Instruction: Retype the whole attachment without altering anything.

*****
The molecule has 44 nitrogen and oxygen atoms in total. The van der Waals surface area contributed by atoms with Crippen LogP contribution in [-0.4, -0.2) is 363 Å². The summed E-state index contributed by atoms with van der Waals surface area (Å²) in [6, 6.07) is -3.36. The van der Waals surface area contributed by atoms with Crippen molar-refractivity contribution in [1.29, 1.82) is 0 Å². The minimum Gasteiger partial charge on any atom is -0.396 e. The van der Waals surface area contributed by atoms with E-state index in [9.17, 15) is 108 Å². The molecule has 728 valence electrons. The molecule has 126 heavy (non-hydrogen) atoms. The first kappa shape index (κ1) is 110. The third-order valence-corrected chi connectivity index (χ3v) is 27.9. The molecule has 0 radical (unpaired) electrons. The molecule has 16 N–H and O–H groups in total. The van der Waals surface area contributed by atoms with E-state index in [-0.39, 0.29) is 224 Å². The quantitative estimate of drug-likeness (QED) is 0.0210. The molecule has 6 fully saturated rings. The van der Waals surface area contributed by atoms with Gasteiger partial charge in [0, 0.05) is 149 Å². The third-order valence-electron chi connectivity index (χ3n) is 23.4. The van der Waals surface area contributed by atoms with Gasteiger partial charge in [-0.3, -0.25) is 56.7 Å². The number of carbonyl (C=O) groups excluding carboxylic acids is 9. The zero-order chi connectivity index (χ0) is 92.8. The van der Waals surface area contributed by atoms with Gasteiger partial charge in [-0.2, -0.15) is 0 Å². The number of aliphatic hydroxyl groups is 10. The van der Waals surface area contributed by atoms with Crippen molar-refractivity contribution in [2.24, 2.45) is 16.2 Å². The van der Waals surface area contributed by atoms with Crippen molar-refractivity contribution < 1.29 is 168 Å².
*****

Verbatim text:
The molecule has 44 nitrogen and oxygen atoms in total. The van der Waals surface area contributed by atoms with Crippen LogP contribution in [-0.4, -0.2) is 363 Å². The summed E-state index contributed by atoms with van der Waals surface area (Å²) in [6, 6.07) is -3.36. The van der Waals surface area contributed by atoms with Crippen molar-refractivity contribution in [1.29, 1.82) is 0 Å². The minimum Gasteiger partial charge on any atom is -0.396 e. The van der Waals surface area contributed by atoms with E-state index in [9.17, 15) is 108 Å². The molecule has 728 valence electrons. The molecule has 126 heavy (non-hydrogen) atoms. The first kappa shape index (κ1) is 110. The third-order valence-corrected chi connectivity index (χ3v) is 27.9. The molecule has 0 radical (unpaired) electrons. The molecule has 16 N–H and O–H groups in total. The van der Waals surface area contributed by atoms with E-state index in [-0.39, 0.29) is 224 Å². The quantitative estimate of drug-likeness (QED) is 0.0210. The molecule has 6 fully saturated rings. The van der Waals surface area contributed by atoms with Gasteiger partial charge in [0, 0.05) is 149 Å². The third-order valence-electron chi connectivity index (χ3n) is 23.4. The van der Waals surface area contributed by atoms with Gasteiger partial charge in [-0.3, -0.25) is 56.7 Å². The number of carbonyl (C=O) groups excluding carboxylic acids is 9. The zero-order chi connectivity index (χ0) is 92.8. The van der Waals surface area contributed by atoms with Gasteiger partial charge in [-0.2, -0.15) is 0 Å². The number of aliphatic hydroxyl groups is 10. The van der Waals surface area contributed by atoms with Crippen molar-refractivity contribution in [2.24, 2.45) is 16.2 Å². The van der Waals surface area contributed by atoms with Crippen molar-refractivity contribution < 1.29 is 168 Å².